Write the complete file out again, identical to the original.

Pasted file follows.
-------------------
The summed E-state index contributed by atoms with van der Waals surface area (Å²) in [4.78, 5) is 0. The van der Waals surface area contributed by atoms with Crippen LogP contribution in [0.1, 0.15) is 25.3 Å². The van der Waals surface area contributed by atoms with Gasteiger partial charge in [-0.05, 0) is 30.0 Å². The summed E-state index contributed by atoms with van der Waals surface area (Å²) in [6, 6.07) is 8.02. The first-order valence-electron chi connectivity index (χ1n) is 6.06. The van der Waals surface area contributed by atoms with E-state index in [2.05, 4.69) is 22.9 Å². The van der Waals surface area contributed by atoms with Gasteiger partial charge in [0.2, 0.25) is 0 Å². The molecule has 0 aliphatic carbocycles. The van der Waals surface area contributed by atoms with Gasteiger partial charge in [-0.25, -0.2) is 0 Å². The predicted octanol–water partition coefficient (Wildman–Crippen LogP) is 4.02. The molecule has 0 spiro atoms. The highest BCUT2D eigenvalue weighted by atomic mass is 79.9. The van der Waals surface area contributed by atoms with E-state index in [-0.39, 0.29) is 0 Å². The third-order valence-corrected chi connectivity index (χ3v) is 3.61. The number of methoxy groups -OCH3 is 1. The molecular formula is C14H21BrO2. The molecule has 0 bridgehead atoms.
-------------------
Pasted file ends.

The summed E-state index contributed by atoms with van der Waals surface area (Å²) in [4.78, 5) is 0. The van der Waals surface area contributed by atoms with Crippen LogP contribution in [0.1, 0.15) is 25.3 Å². The van der Waals surface area contributed by atoms with Gasteiger partial charge in [-0.05, 0) is 30.0 Å². The summed E-state index contributed by atoms with van der Waals surface area (Å²) in [6, 6.07) is 8.02. The first-order valence-electron chi connectivity index (χ1n) is 6.06. The van der Waals surface area contributed by atoms with E-state index in [2.05, 4.69) is 22.9 Å². The van der Waals surface area contributed by atoms with Gasteiger partial charge in [0.2, 0.25) is 0 Å². The molecule has 0 aliphatic carbocycles. The van der Waals surface area contributed by atoms with Gasteiger partial charge in [-0.25, -0.2) is 0 Å². The predicted octanol–water partition coefficient (Wildman–Crippen LogP) is 4.02. The molecule has 0 spiro atoms. The highest BCUT2D eigenvalue weighted by atomic mass is 79.9. The van der Waals surface area contributed by atoms with E-state index in [-0.39, 0.29) is 0 Å². The third-order valence-corrected chi connectivity index (χ3v) is 3.61. The number of methoxy groups -OCH3 is 1. The molecular formula is C14H21BrO2. The molecule has 0 bridgehead atoms.